Putin Hails Russia-Turkey Ties as He Hosts Syria Talks

Russian President Vladimir Putin (L) shakes hands with Turkish President Recep Tayyip Erdogan during their meeting at the Kremlin in Moscow on Friday. (AP Photo/Alexander Zemlianichenko, pool)

Russian President Vladimir Putin hailed the close ties between the Russian and Turkey militaries on Friday, as he hosted Turkish counterpart Recep Tayyip Erdogan for talks about Syria.

Russia and Turkey co-brokered a ceasefire in December that helped reduce the scale of fighting between Syrian President Bashar Assad and the opposition. They also co-sponsored two rounds of talks this year between Assad’s government and its foes. A third round is set for next week.

Russia and Turkey also coordinated their operations against the Islamic State terror group in Syria. A Russian air raid last month accidentally killed three Turkish soldiers, but the incident didn’t derail the military coordination.

After concluding his meeting with Erdogan at the Kremlin, Putin hailed “efficient and close contact” between their militaries and intelligence agencies around Syria.

He said it was mostly “Russia and Turkey that have made a major contribution not only to securing a ceasefire between Syrian government forces and the armed opposition, but also to launching direct, concrete talks” between them.

Earlier this week, the chief military officers of Russia, the United States and Turkey met in the Turkish city of Antalya in an apparent attempt to work out additional steps to prevent future accidental deaths involving each other’s troops.

The talks also focused on how to help assuage mutual mistrust between Turkish-backed Syrian opposition forces, U.S.-backed Kurdish forces and Russian-allied Syrian government forces all fighting their way toward Islamic State’s de facto capital, Raqqa.

Putin planned to meet top intelligence and military officials from his Security Council later Friday.

Asked by a reporter whether Moscow and Ankara shared the idea that Syria and Iraq should be preserved within current borders, Putin spoke of “the complex situation” and “contradictions” in the Syria peace talks.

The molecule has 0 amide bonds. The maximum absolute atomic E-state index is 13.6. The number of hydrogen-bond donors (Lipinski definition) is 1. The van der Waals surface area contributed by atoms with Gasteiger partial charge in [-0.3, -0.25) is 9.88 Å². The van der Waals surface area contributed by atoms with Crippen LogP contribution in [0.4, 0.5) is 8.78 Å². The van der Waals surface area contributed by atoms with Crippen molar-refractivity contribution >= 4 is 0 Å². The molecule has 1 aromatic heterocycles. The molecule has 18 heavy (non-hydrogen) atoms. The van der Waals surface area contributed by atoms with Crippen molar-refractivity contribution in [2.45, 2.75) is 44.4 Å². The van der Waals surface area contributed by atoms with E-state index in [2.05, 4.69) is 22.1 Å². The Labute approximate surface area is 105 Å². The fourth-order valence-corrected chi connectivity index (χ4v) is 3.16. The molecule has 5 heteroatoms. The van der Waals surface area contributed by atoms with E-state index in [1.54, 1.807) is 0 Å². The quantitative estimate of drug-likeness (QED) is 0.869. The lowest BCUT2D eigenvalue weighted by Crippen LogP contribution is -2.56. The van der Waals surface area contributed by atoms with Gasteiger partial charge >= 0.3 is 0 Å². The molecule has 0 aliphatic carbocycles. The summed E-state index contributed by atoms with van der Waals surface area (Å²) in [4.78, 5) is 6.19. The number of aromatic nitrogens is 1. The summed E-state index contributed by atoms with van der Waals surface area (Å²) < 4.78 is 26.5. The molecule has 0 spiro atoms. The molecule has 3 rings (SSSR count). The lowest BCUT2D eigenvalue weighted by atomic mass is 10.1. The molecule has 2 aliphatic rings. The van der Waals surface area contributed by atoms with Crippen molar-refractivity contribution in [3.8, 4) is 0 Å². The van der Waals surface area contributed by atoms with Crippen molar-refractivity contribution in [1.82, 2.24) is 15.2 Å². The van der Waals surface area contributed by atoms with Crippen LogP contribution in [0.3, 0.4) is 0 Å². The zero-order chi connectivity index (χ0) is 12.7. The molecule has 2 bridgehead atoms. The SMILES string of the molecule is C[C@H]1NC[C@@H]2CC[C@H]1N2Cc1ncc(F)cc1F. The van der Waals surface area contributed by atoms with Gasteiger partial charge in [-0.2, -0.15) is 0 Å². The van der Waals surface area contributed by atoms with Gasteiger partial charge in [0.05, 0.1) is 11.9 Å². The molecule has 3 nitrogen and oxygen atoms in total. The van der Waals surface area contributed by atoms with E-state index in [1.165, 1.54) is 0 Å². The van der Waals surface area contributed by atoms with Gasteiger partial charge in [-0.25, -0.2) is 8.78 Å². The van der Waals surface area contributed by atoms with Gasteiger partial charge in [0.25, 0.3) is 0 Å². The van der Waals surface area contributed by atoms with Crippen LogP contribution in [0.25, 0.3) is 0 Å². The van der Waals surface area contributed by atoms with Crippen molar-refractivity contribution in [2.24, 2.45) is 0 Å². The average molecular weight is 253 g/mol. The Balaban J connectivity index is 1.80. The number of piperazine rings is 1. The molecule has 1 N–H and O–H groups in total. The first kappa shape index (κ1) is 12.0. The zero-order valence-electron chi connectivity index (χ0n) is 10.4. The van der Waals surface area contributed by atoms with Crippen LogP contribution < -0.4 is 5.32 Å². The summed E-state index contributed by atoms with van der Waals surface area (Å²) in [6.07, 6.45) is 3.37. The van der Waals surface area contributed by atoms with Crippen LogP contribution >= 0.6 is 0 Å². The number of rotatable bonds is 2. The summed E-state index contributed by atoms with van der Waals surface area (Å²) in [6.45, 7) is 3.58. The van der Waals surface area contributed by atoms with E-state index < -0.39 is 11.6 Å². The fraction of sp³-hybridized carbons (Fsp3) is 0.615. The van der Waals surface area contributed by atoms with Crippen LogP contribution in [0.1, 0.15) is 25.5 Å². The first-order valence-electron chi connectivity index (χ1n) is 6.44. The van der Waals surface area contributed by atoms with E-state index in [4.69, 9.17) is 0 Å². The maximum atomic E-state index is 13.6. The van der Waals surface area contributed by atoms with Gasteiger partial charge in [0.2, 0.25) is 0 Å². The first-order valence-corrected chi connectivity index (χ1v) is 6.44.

But he insisted that preserving Syria’s territorial integrity is a “necessary condition for the full-scale peace settlement in this country.” Erdogan echoed the comments, saying that maintaining Syria’s current borders was Turkey’s “main goal.”

The cooperation on Syria between Russia and Turkey marked a sharp turnaround for the two nations, which have backed opposing sides in Syria, with Moscow siding with Assad and Turkey supporting his foes since the start of the Syrian conflict six years ago.

The conflicting interests led to the downing of a Russian warplane by a Turkish jet at the Syrian border in November 2015, which put the two nations on the verge of a direct military conflict. Moscow responded by barring the sales of package tours to Turkey and halting imports of agricultural products, moves that badly squeezed the Turkish economy.

Erdogan’s apologies for downing the plane helped rebuild ties, and Putin offered firm support to the Turkish leader in the wake of a botched coup last July.

Despite the rapprochement, Russia has moved gradually to lift economic restrictions, keeping some in place as an apparent motivator for Turkey. On the eve of the Kremlin talks, the Russian Cabinet allowed the imports of Turkish cauliflower and broccoli and a couple of other agricultural products.

Erdogan, who called the Russian leader his “dear friend,” urged Russia to lift all restrictions against Turkish business, restore visa-free travel and increase the number of commercial flights between the two countries.

During the Kremlin talks, he noted that plans for a prospective Russian natural-gas pipeline and a nuclear power plant in Turkey have also regained momentum. Both projects were put on hold amid the tensions following the Russian plane’s downing.

Erdogan also voiced interest in developing cooperation in defense industries.

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